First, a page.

Friday, October 12, 2012

A holiday

This blog is taking a holiday.

There are a number of reasons, but the biggest is that I am going to be out of the country for the next 5 weeks, which would make keeping in touch with NSW politics difficult to say the least.

Rest assured that once I am back in town in late November the posts will resume.

Play nice...

[use your imagination to insert cheesy holiday pic]

Monday, October 8, 2012

A Strike Without Notice

Has the puff gone out of the protests against the cuts to the public service?

You may or may not be aware, but there was a Public Service Association strike today. No, really:
From here
I didn't hear a peep. Today I caught a train, walked through the city, and spent most of the day before a court staffed exclusively by public servants - and if one of the other lawyers hadn't said "I thought you lot were striking?" I wouldn't have known anything was going on.

Apparently, there was a march or something?
From the SMH
I certainly heard and saw nothing. And "hundreds" of workers converging on Town Hall is hardly noteworthy.

It seems like the TV coverage was no different:
This was particularly surprising given that, after a little poking around, it became apparent that the IRC had formally ordered that the strike not proceed:
From the SMH
I'm not sure how the success or otherwise of strikes is measured with the PSA. But when this is the best you can do:
Full story here
...perhaps it is time to admit that the battle isn't really getting the masses outraged.

It's pretty clear that the Coalition government (like the Labor government before it) is happy (or resigned) to take the Public Service Association on.

Given that, at the end of the day, the government really does hold the pursestrings, it would seem that the PSA is on a hiding to nothing.

Are these strikes a desperate grab for relevance in a world where people are increasingly skeptical about the benefit of the enormous dues that the PSA demand?
Perhaps. What is clear is that the strike today didn't really excite anyone. And it certainly will not have worried the government.

Monday, October 1, 2012

A Parroted Condemnation

I'm going to do my best to not add unnecessarily to the explosion of writing on Alan Jones in the last few days.

As for the comments themselves, @bernietb said it in a way few of us could:
Obviously, he (Jones, not Bernie) is just an awful person.

What I was more interested in discussing was the unrelenting demand for our politicians to condemn what he said.

I can understand journalists pursuing politicians demanding a condemnation. It gives them the chance to stretch a few more stories about the issue.

First there is the reporting of the comments, then we have the attempts to contact the maker, then the people who condemn the comments, then those that have still "refused" to condemn the comments, then the apology - and by then someone has said something new and we can all move on and be outraged about something else.

It's a bit pathetic - but if I was journalist working on unrealistic deadlines and impossible demands for content then perhaps I'd do the same thing.

Of course the people who perceive that they profit from the outrage will happily buy into the stupidity, so over the weekend we were treated to this:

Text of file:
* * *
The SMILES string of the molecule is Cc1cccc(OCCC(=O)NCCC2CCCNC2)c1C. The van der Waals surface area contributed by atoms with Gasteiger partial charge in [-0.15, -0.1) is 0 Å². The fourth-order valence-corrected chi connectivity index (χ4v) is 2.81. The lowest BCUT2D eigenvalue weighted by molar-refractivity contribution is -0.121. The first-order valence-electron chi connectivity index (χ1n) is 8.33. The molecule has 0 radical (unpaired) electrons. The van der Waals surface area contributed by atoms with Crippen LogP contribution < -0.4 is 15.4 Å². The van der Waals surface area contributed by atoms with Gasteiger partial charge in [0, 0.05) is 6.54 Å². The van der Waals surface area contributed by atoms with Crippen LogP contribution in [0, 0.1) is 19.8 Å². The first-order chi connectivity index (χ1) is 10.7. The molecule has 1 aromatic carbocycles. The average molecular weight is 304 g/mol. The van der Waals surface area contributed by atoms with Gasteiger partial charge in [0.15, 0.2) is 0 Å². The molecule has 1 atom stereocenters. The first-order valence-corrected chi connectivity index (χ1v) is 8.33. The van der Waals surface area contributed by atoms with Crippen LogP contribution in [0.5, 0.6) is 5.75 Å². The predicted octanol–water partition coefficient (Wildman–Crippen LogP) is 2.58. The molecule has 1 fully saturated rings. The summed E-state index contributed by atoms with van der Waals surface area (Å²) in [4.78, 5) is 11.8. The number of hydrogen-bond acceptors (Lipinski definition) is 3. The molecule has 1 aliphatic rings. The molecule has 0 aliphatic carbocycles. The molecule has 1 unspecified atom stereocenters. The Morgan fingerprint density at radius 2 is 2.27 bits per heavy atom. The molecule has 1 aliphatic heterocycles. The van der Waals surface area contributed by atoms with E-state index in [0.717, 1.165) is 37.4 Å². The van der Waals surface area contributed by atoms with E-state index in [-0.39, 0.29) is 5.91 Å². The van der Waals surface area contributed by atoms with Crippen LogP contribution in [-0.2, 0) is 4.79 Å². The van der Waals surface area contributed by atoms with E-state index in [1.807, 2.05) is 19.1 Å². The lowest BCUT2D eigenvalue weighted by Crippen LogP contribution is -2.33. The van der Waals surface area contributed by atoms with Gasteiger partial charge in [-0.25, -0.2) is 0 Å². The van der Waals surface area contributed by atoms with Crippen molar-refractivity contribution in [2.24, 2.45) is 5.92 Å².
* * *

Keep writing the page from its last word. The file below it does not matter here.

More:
And, of course, inevitably, this:
Of course, the timing of this whole thing was interesting, given that earlier last week Jones had torn into Barry O'Farrell on his show:
Have a listen here
The punters loved it
Of course, in due course O'Farrell eventually did have something to say. Well, sort of:
This was an odd little comment, for a number of reasons.

First of all, everyone assumed that O'Farrell was talking about Jones. He certainly did and said nothing to suggest otherwise - so why not say his name?

Moreover, as condemnations go, it was a pretty weak one. It's a vague comment that suggests a certain disapproval - but that's all.

Some people suggested that the vagueness was intentional:
Maybe it was and maybe it wasn't. What was dumb was the constant demand on O'Farrell to condemn Jones' statement.

It is entirely irrelevant to O'Farrell's job what Alan Jones says. If people want to petition O'Farrell to ban his ministers from appearing on the show, or to stop the NSW Government advertising on his show (assuming they do) then so be it.

But to relentlessly demand that he condemn something that someone said is just petty, and even childish.

And the fact that the comment was made at a Sydney University Liberal Club dinner does not change that. By all means criticise the Liberal Party and suggest that the leaders of the club should be spoken to/stood down/sent to bed without dinner - but to demand that O'Farrell condemn the comments seems like a shameless attempt to profit politically from what Jones said.

Really, it is little different from demanding that Jones apologise. Does anyone really think he meant a word of the "apology" he delivered yesterday?
Of course he didn't. 

O'Farrell may have meant what he tweeted yesterday, or he may not. We'll never know, because he relented to enormous pressure from some groups to say the right thing.

He certainly got the right coverage for it:
Full story on SMH
And no doubt before the week is out the press (and twitter) will have moved on to rage about something else.